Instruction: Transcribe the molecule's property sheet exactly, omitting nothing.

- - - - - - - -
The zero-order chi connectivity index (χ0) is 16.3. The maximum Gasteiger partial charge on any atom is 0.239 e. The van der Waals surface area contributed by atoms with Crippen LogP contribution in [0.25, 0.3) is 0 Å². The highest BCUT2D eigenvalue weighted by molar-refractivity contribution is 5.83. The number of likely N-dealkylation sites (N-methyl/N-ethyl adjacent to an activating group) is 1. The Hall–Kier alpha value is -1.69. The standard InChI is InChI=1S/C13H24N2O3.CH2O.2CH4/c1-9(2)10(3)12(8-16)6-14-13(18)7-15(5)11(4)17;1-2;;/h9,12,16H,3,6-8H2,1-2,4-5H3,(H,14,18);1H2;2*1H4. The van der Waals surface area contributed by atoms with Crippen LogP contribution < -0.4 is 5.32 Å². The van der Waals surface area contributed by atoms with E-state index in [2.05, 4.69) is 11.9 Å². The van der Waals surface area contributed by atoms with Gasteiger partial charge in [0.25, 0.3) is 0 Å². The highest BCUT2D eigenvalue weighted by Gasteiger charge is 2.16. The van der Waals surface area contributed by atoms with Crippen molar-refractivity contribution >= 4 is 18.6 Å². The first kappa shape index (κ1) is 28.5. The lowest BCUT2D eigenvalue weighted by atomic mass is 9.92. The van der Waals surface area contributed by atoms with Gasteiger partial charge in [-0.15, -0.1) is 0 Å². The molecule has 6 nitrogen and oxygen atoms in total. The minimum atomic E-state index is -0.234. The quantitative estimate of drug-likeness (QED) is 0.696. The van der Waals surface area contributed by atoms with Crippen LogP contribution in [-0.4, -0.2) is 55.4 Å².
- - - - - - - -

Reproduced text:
The zero-order chi connectivity index (χ0) is 16.3. The maximum Gasteiger partial charge on any atom is 0.239 e. The van der Waals surface area contributed by atoms with Crippen LogP contribution in [0.25, 0.3) is 0 Å². The highest BCUT2D eigenvalue weighted by molar-refractivity contribution is 5.83. The number of likely N-dealkylation sites (N-methyl/N-ethyl adjacent to an activating group) is 1. The Hall–Kier alpha value is -1.69. The standard InChI is InChI=1S/C13H24N2O3.CH2O.2CH4/c1-9(2)10(3)12(8-16)6-14-13(18)7-15(5)11(4)17;1-2;;/h9,12,16H,3,6-8H2,1-2,4-5H3,(H,14,18);1H2;2*1H4. The van der Waals surface area contributed by atoms with Crippen LogP contribution < -0.4 is 5.32 Å². The van der Waals surface area contributed by atoms with E-state index in [2.05, 4.69) is 11.9 Å². The van der Waals surface area contributed by atoms with Gasteiger partial charge in [0.25, 0.3) is 0 Å². The highest BCUT2D eigenvalue weighted by Gasteiger charge is 2.16. The van der Waals surface area contributed by atoms with Crippen molar-refractivity contribution >= 4 is 18.6 Å². The first kappa shape index (κ1) is 28.5. The lowest BCUT2D eigenvalue weighted by atomic mass is 9.92. The van der Waals surface area contributed by atoms with Gasteiger partial charge in [-0.15, -0.1) is 0 Å². The molecule has 6 nitrogen and oxygen atoms in total. The minimum atomic E-state index is -0.234. The quantitative estimate of drug-likeness (QED) is 0.696. The van der Waals surface area contributed by atoms with Crippen LogP contribution in [-0.4, -0.2) is 55.4 Å².